Taken almost verbatim from a newspaper, The Arizona Daily Star, the video recounts the story of Ramona Barrrara, a New Mexico woman who saw the face of Jesus in a tortilla when she was rolling her husband's burrito. In an attempt to manipulate the media to her advantage in publicizing this miraculous event, the media ultimately exploited the most important event of this woman's life for its sensational value.

1985
If it's too bad to be true, it could be DISINFORMATION

In a fusion of text and image, Rosler re-presents the NBC Nightly News and other broadcast reports to analyze their deceptive syntax and capture the confusion intentionally inserted into the news script. The artist addresses the fallibility of electronic transmission by emphasizing the distortion and absurdities that occur as a result of technical interference. Stressing the fact that there's never a straight story, Rosler asserts her presence in a character-generated text that rolls over the randomly erased images, isolating excerpts from the broadcast sources.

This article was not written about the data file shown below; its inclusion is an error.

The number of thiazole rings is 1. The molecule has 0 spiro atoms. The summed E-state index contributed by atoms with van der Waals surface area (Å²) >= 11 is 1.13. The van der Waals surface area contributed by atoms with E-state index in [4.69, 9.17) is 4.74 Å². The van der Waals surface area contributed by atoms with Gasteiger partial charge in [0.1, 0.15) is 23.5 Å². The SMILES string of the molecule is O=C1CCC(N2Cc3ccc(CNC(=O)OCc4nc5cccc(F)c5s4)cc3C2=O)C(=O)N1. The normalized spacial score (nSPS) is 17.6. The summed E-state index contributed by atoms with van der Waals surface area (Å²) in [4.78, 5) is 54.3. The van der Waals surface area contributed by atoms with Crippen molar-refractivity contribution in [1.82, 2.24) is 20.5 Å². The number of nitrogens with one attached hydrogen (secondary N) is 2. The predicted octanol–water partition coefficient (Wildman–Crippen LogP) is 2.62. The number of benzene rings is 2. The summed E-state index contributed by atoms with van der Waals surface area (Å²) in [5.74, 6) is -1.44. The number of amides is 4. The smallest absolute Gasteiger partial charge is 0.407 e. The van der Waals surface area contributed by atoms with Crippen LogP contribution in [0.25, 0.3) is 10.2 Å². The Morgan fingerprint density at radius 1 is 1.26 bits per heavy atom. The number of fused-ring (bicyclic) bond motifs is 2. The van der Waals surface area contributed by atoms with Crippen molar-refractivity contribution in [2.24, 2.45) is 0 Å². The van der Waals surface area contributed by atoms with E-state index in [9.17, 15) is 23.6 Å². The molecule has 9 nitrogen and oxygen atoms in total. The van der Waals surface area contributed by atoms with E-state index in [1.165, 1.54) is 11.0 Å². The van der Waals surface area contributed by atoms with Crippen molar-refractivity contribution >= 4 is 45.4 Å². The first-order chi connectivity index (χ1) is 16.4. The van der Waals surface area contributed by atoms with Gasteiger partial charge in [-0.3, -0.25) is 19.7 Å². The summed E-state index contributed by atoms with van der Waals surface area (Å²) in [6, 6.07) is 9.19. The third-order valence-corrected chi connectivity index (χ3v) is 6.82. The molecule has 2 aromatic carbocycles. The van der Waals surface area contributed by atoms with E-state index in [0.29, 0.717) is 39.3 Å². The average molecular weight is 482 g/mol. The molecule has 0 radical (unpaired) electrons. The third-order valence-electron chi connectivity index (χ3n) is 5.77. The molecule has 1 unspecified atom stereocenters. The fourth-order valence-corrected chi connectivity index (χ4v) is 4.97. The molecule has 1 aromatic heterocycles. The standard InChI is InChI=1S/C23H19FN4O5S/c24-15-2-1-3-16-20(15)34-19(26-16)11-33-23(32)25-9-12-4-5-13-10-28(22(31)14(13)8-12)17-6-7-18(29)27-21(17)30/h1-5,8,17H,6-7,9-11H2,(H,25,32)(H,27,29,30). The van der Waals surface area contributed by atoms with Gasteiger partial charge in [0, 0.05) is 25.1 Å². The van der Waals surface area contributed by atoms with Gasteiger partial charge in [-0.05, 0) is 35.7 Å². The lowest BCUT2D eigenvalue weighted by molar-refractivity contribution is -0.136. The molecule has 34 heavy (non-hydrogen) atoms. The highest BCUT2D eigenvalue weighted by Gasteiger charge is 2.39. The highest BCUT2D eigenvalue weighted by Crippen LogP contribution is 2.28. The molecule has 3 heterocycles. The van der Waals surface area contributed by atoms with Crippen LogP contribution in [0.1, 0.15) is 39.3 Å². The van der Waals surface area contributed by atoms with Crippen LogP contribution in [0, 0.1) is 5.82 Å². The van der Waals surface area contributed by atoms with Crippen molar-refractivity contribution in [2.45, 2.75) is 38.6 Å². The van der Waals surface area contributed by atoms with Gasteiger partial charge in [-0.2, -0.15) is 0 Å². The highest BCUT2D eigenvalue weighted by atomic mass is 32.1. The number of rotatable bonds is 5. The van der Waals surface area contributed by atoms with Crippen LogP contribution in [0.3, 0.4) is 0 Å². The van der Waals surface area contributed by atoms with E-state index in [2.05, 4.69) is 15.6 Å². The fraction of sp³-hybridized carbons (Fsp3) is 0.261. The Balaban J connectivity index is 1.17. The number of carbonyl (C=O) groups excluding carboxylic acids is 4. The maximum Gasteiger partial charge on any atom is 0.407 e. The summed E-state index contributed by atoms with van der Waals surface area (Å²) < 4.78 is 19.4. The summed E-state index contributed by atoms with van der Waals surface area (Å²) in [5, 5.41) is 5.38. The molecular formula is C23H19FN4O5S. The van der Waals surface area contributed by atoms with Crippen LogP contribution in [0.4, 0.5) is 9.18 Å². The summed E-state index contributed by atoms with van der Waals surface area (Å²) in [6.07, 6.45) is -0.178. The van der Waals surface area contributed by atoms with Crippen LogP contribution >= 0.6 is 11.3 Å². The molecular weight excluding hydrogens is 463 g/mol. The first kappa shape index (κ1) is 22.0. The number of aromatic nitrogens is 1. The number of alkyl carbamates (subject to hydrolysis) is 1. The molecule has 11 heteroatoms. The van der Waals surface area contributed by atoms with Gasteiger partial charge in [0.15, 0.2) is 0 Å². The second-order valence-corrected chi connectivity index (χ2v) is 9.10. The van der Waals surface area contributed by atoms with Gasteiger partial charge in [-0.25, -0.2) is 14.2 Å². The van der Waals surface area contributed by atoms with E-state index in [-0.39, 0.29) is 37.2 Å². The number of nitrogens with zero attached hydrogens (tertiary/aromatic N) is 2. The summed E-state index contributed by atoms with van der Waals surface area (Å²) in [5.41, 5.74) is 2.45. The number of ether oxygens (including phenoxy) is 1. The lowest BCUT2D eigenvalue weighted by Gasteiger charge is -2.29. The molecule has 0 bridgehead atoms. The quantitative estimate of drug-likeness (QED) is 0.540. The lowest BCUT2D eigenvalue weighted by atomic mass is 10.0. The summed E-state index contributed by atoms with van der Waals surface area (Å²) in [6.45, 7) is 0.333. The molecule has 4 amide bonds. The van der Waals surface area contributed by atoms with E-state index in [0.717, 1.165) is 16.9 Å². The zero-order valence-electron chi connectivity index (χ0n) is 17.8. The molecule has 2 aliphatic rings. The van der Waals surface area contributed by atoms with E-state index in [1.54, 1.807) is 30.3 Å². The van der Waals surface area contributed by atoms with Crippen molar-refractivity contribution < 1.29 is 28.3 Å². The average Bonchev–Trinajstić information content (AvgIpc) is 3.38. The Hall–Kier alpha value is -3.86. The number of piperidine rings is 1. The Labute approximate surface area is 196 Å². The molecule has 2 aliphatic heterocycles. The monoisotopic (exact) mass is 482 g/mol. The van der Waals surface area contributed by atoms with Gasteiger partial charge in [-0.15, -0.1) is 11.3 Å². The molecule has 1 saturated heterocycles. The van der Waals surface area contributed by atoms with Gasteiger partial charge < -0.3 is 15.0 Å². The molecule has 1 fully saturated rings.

1983
An Image

"Four days spent in a studio working on a centerfold photo for Playboy magazine provided the subject matter for my film. The magazine itself deals with culture, cars, a certain lifestyle. Maybe all those trappings are only there to cover up the naked woman. Maybe it's like with a paper-doll. The naked woman in the middle is a sun around which a system revolves: of culture, of business, of living!

2000
In the Blood

In The Blood is an experimental documentary about American-Jewish attitudes towards Germans, and the role the Holocaust plays in shaping Jewish identity. This layered collage combines appropriated images, original footage, sampled sounds, and fragments of audio conversations, to examine perceptions and representations of Germany, cultural identity, collective memory, and history.

1990
Introduction to the End of an Argument

With a combination of Hollywood, European, and Israeli film; documentary; news coverage; and excerpts of 'live' footage shot in the West Bank and Gaza strip, Muqaddimah Li-Nihayat Jidal (Introduction to the End of an Argument) critiques representations of the Middle East, Arab culture, and the Palestinian people produced by the West. The video mimics the dominant media's forms of representation, subverting its methodology and construction.

1991
Involuntary Conversion